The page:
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Marilyn soon to say good-bye to Palm Springs

By Rich Tarpening, Assignment Manager, Rich.Tarpening@kesq.com
Published On: Feb 20 2014 03:46:04 PM CST
Updated On: Feb 20 2014 04:36:18 PM CST
Palm Springs -

The Forever Marilyn Statue, which has called Palm Springs home for over 22 months will soon be gone announced P.S. Resorts, the non-profit organization that promotes Palm Springs tourism through events and attractions.

The group announced today that the Forever Marilyn sculpture by artist Seward Johnson, will leave Palm Springs at the end of March. A community farewell event to bid her a fond goodbye is planned for Thursday, March 27, at 6 PM, during Village Fest in downtown Palm Springs.

“Palm Springs is undergoing a historic renaissance and Forever Marilyn has been a tremendous tourism booster to our downtown. I want to thank the Sculpture Foundation for working with the City and P.S. Resorts to keep her here as long as possible,” said Mayor Steve Pougnet. “I encourage everyone in the Coachella Valley to join us on Thursday, March 27 as we say farewell to a true Palm Springs icon.”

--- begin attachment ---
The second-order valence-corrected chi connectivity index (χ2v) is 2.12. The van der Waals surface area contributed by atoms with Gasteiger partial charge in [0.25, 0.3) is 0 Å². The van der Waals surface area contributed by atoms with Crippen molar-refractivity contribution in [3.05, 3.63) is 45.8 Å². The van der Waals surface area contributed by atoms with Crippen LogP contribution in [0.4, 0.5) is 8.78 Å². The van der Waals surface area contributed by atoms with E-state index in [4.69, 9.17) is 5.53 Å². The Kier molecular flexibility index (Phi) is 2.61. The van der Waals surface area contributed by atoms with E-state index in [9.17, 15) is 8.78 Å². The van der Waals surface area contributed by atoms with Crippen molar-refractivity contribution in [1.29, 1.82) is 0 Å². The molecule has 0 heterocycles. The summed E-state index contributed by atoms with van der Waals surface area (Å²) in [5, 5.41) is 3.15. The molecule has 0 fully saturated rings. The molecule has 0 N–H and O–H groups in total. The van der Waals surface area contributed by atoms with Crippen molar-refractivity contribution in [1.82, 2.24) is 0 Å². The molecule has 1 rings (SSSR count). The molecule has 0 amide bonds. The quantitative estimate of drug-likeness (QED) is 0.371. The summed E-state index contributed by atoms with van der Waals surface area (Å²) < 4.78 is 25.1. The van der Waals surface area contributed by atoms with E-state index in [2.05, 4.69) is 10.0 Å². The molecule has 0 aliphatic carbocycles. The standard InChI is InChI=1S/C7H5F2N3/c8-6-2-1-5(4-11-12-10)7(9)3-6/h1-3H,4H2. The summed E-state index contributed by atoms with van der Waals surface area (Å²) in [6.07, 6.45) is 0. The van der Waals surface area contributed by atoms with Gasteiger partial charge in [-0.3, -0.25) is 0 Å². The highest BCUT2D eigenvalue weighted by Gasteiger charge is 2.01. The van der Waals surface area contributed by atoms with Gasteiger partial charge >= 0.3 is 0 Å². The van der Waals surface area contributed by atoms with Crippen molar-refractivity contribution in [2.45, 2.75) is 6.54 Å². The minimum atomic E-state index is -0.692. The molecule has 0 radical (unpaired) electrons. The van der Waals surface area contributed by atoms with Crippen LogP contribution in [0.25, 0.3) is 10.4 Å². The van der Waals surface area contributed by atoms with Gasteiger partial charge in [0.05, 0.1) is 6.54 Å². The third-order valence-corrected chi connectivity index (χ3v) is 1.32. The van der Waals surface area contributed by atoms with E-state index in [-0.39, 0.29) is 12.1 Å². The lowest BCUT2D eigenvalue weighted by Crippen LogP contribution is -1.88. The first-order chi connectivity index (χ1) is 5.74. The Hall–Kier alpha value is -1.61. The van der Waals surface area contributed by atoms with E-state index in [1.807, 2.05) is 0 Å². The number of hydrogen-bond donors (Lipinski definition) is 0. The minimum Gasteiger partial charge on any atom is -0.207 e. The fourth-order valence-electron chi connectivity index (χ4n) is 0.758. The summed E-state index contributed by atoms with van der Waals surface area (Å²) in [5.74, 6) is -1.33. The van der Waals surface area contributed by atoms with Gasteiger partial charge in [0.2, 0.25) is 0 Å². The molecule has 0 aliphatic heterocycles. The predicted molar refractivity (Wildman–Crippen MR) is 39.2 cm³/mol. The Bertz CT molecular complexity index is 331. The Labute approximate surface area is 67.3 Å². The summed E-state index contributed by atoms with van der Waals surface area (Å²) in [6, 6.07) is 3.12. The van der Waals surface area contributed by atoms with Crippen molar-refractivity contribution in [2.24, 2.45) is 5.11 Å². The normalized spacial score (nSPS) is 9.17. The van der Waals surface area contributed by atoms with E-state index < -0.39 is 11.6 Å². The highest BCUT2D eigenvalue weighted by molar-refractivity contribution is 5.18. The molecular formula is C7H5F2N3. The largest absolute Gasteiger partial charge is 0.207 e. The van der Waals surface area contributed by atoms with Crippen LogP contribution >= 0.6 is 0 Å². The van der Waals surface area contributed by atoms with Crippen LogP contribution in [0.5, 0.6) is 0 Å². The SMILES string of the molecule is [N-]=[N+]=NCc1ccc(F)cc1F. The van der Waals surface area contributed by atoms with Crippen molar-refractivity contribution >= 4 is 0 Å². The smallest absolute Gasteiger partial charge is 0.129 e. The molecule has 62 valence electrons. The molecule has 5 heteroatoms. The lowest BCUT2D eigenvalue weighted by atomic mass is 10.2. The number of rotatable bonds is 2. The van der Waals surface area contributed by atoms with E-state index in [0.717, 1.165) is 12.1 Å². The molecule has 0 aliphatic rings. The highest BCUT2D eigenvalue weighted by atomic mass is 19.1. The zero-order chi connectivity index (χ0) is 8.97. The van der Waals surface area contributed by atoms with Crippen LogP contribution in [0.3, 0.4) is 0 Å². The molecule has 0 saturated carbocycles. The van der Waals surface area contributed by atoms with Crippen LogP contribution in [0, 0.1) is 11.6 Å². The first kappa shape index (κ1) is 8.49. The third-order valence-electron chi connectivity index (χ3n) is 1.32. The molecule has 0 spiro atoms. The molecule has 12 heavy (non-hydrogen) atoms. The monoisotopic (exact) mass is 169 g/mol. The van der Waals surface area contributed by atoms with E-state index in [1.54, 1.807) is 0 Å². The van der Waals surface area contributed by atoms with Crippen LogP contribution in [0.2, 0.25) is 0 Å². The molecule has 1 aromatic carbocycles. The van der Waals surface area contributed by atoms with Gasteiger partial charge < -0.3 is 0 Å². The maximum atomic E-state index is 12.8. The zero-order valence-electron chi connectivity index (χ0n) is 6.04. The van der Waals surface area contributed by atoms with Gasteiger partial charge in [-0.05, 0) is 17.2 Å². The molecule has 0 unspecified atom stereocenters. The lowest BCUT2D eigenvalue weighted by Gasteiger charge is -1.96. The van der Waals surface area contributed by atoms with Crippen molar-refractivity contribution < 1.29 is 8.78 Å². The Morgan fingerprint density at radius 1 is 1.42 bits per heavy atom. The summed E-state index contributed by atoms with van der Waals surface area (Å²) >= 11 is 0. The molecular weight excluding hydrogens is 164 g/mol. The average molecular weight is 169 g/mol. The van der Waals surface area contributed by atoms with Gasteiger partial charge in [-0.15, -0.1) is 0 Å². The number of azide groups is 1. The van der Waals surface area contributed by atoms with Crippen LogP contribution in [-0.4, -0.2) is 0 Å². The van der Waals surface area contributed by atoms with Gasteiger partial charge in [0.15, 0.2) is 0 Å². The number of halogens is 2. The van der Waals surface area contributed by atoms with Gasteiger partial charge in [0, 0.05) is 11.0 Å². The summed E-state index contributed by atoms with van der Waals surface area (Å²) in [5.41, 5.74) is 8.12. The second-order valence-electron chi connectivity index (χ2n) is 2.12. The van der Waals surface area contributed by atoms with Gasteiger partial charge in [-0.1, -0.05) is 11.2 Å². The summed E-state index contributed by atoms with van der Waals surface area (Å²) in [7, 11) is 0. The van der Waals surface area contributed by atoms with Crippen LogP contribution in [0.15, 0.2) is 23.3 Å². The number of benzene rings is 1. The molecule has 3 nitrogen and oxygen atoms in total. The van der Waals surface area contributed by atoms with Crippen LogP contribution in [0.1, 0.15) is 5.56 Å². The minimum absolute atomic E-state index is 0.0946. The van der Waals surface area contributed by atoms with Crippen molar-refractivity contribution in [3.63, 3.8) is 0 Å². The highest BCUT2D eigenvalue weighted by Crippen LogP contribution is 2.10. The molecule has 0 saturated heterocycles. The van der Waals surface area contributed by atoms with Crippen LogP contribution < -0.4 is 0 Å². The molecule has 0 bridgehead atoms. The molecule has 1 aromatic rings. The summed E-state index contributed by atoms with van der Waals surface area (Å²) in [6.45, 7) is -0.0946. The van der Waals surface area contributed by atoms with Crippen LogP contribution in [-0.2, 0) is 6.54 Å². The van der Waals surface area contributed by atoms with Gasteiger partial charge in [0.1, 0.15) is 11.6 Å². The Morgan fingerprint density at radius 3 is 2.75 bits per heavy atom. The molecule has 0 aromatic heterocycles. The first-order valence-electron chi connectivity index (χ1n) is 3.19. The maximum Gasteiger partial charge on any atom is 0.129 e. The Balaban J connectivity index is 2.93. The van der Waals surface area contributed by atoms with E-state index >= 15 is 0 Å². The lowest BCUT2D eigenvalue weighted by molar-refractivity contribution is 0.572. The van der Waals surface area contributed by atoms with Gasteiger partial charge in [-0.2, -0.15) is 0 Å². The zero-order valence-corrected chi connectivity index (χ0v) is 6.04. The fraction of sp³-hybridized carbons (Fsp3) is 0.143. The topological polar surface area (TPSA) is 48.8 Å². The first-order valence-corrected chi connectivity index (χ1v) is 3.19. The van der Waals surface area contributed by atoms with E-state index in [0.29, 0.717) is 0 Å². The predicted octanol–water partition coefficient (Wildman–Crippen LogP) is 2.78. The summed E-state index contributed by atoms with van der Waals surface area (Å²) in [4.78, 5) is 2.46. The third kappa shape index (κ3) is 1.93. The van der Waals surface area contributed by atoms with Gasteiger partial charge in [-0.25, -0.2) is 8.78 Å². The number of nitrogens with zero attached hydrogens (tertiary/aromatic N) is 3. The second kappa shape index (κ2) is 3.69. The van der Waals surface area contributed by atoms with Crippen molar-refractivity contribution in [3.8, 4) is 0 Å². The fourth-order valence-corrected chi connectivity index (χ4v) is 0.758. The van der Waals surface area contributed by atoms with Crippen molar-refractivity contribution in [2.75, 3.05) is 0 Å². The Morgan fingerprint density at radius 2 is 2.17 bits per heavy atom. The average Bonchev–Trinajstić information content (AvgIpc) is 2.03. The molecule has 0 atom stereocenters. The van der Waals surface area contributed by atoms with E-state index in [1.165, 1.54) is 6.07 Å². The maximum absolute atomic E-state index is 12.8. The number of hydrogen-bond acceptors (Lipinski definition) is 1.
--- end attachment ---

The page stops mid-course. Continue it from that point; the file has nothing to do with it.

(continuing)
“Forever Marilyn has brought joy to thousands of visitors who traveled to Palm Springs to see her over the past 22 months,” said Aftab Dada, chairman of P.S. Resorts. “We could not have dreamed of the amount of positive publicity and attention she brought to the city of Palm Springs during her stay. For that, we are forever grateful.”

The Forever Marilyn sculpture was scheduled to remain in Palm Springs through June 2013, or for one year, but two extensions made by the sculpture’s owner allowed it to stay here until next month. From Palm Springs, the sculpture will travel to Hamilton, New Jersey for a life-time retrospective exhibition and gala honoring its creator, 84-year old artist Seward Johnson, at the 42-acre sculpture park Grounds For Sculpture.

The exhibit will consist of an amazing collection of over 150 of his sculptures, displayed in three interior museums and throughout the gardens of the parklands. Many works will be on loan from private and museum collections and there is a film and a coffee table book accompanying the exhibition.